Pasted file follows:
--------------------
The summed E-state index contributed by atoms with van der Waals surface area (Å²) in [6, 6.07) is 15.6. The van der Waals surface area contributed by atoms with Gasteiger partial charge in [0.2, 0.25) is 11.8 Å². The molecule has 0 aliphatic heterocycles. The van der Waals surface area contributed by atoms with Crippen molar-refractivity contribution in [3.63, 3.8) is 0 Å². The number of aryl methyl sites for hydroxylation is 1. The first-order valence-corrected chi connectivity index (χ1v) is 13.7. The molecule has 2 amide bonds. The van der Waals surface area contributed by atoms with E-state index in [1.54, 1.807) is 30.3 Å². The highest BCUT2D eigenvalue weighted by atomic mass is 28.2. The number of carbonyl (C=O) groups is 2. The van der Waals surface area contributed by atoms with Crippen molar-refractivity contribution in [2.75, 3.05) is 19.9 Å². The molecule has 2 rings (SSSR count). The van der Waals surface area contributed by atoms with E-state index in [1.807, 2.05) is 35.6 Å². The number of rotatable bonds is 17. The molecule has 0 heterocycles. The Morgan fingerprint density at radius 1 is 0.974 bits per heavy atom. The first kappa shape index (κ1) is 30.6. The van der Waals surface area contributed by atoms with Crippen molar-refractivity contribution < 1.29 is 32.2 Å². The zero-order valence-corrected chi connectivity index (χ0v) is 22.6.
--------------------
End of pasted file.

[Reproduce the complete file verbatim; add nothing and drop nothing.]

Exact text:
The summed E-state index contributed by atoms with van der Waals surface area (Å²) in [6, 6.07) is 15.6. The van der Waals surface area contributed by atoms with Gasteiger partial charge in [0.2, 0.25) is 11.8 Å². The molecule has 0 aliphatic heterocycles. The van der Waals surface area contributed by atoms with Crippen molar-refractivity contribution in [3.63, 3.8) is 0 Å². The number of aryl methyl sites for hydroxylation is 1. The first-order valence-corrected chi connectivity index (χ1v) is 13.7. The molecule has 2 amide bonds. The van der Waals surface area contributed by atoms with E-state index in [1.54, 1.807) is 30.3 Å². The highest BCUT2D eigenvalue weighted by atomic mass is 28.2. The number of carbonyl (C=O) groups is 2. The van der Waals surface area contributed by atoms with Crippen molar-refractivity contribution in [2.75, 3.05) is 19.9 Å². The molecule has 2 rings (SSSR count). The van der Waals surface area contributed by atoms with E-state index in [1.807, 2.05) is 35.6 Å². The number of rotatable bonds is 17. The molecule has 0 heterocycles. The Morgan fingerprint density at radius 1 is 0.974 bits per heavy atom. The first kappa shape index (κ1) is 30.6. The van der Waals surface area contributed by atoms with Crippen molar-refractivity contribution < 1.29 is 32.2 Å². The zero-order valence-corrected chi connectivity index (χ0v) is 22.6.